You're Now Mandated to Wear a Face Mask in These 15 States
Tensions are rising statewide, as some states require you to wear a face mask, while others don't, and some people don't want to wear one no matter what the officials say. (For the record: The scientists at the CDC recommend you "wear cloth face coverings in public settings where other social distancing measures are difficult to maintain, such as grocery stores, pharmacies, and gas stations.") Here are the states that, according to research from Masks4all, require face masks under certain conditions, in the wake of California issuing a statewide mandate.
"Gov. Gavin Newsom on Thursday ordered all Californians to wear face coverings while in public or high-risk settings, including when shopping, taking public transit or seeking medical care, after growing concerns that an increase in coronavirus cases has been caused by residents failing to voluntarily take that precaution," reports the LA Times. "Simply put, we are seeing too many people with faces uncovered — putting at risk the real progress we have made in fighting the disease," Newsom said in a statement. "California's strategy to restart the economy and get people back to work will only be successful if people act safely and follow health recommendations. That means wearing a face covering, washing your hands and practicing physical distancing."
You're required to wear a mask everywhere in public. "Now is not the time for Delawareans to get complacent," said GovernorJohn Carney. "We face a very serious situation, with additional cases of COVID-19 and hospitalizations statewide. All of our actions are guided by science, and intended to save lives. Wearing a face covering in public settings is important to prevent transmission of this disease."
You must wear a face mask everywhere in public where social distancing isn't possible—even in parts of the newly reopened parks. "Park visitors are still strongly encouraged to wear masks while out at the parks," reports NJ.com. "Face coverings are required to enter bathrooms, gatehouses and buildings at state parks and forests."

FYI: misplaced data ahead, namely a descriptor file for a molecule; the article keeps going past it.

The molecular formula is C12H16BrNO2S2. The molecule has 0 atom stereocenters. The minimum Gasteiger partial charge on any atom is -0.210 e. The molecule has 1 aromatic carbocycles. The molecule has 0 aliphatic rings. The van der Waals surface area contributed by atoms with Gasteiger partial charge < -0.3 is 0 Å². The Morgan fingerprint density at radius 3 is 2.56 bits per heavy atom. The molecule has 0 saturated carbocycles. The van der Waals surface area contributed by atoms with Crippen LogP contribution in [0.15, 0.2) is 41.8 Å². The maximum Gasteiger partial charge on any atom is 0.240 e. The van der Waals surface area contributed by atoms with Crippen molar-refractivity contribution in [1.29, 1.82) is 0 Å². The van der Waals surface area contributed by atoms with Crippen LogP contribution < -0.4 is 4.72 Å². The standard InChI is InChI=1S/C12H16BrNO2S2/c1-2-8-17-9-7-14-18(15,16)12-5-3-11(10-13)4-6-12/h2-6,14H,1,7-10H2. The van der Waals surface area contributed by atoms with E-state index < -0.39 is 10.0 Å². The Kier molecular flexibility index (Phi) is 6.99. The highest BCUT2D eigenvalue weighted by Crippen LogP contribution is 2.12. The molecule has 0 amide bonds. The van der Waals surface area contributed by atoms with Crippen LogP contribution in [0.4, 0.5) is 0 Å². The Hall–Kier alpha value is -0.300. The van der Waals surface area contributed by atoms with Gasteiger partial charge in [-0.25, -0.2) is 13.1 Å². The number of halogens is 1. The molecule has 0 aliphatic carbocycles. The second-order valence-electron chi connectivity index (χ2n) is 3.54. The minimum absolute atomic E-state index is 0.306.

Everywhere in public where social distancing isn't possible, wear a mask. "Michigan residents must continue wearing protective face masks while shopping until at least July 15, according to a new executive order issued by Gov. Gretchen Whitmer," reports MLive. Says the order: "Any individual who enters a food-selling establishment or pharmacy who is able to medically tolerate a face covering must wear a covering over his or her nose and mouth, such as a homemade mask, scarf, bandana, or handkerchief."
Don't forget your mask in businesses and on public transport. Dr. Anthony Fauci, the nation's top infectious disease expert, told WJZ that Maryland, Virginia and Washington D.C. area got "hit pretty hard" by the pandemic, but is doing OK and "hopefully, the cases will continue to come down."
"All Illinoisans should wear as mask or face covering when they must leave their home or report to work for essential operations and they either cannot or it is impractical to maintain 6 feet of physical distance between themselves and others," says the state. The Illinois Board of Education is recommending schools open in the fall—with kids wearing face masks.
"It is required that masks are worn when visiting businesses to protect employees, employees' families, and communities as a whole," Pennsylvania Governor Tom Wolf said Thursday. "Mask-wearing has proven to be an important deterrent to the spread of the virus, and as more counties move to green and more things reopen, we need to be vigilant in our efforts to continue our mitigation efforts."